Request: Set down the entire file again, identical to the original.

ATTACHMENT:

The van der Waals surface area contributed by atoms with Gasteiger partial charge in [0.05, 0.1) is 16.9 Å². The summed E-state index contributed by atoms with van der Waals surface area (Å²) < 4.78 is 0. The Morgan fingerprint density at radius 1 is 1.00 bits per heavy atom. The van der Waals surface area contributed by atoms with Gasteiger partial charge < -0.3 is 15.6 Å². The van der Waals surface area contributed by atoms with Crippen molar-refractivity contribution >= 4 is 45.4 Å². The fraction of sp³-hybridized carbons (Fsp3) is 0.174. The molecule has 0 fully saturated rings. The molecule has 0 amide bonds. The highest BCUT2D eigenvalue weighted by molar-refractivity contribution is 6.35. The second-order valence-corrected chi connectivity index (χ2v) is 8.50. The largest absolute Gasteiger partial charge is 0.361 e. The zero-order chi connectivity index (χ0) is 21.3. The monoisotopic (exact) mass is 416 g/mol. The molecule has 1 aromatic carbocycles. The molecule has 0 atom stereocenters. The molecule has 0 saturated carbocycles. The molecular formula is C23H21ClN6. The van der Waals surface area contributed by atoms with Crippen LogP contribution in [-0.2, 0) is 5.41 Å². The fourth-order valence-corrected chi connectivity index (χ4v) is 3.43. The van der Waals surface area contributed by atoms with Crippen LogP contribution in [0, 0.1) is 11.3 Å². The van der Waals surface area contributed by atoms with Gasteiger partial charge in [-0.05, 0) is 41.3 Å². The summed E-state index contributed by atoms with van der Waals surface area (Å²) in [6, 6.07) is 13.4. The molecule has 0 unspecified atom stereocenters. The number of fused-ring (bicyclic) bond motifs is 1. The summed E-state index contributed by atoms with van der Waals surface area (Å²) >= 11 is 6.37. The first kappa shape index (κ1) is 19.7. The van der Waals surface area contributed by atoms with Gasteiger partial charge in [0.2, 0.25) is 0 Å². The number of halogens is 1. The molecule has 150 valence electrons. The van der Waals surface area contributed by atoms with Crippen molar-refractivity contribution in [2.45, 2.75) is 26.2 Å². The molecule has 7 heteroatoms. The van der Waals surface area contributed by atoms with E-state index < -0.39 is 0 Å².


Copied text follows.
The van der Waals surface area contributed by atoms with Gasteiger partial charge in [0.05, 0.1) is 16.9 Å². The summed E-state index contributed by atoms with van der Waals surface area (Å²) < 4.78 is 0. The Morgan fingerprint density at radius 1 is 1.00 bits per heavy atom. The van der Waals surface area contributed by atoms with Gasteiger partial charge < -0.3 is 15.6 Å². The van der Waals surface area contributed by atoms with Crippen molar-refractivity contribution >= 4 is 45.4 Å². The fraction of sp³-hybridized carbons (Fsp3) is 0.174. The molecule has 0 fully saturated rings. The molecule has 0 amide bonds. The highest BCUT2D eigenvalue weighted by molar-refractivity contribution is 6.35. The second-order valence-corrected chi connectivity index (χ2v) is 8.50. The largest absolute Gasteiger partial charge is 0.361 e. The zero-order chi connectivity index (χ0) is 21.3. The monoisotopic (exact) mass is 416 g/mol. The molecule has 1 aromatic carbocycles. The molecule has 0 atom stereocenters. The molecule has 0 saturated carbocycles. The molecular formula is C23H21ClN6. The van der Waals surface area contributed by atoms with Crippen LogP contribution in [-0.2, 0) is 5.41 Å². The fourth-order valence-corrected chi connectivity index (χ4v) is 3.43. The van der Waals surface area contributed by atoms with Crippen LogP contribution in [0, 0.1) is 11.3 Å². The van der Waals surface area contributed by atoms with Gasteiger partial charge in [-0.05, 0) is 41.3 Å². The summed E-state index contributed by atoms with van der Waals surface area (Å²) in [6, 6.07) is 13.4. The molecule has 0 unspecified atom stereocenters. The number of fused-ring (bicyclic) bond motifs is 1. The summed E-state index contributed by atoms with van der Waals surface area (Å²) >= 11 is 6.37. The first kappa shape index (κ1) is 19.7. The van der Waals surface area contributed by atoms with Gasteiger partial charge in [0.2, 0.25) is 0 Å². The number of halogens is 1. The molecule has 150 valence electrons. The van der Waals surface area contributed by atoms with Crippen molar-refractivity contribution in [2.45, 2.75) is 26.2 Å². The molecule has 7 heteroatoms. The van der Waals surface area contributed by atoms with E-state index < -0.39 is 0 Å².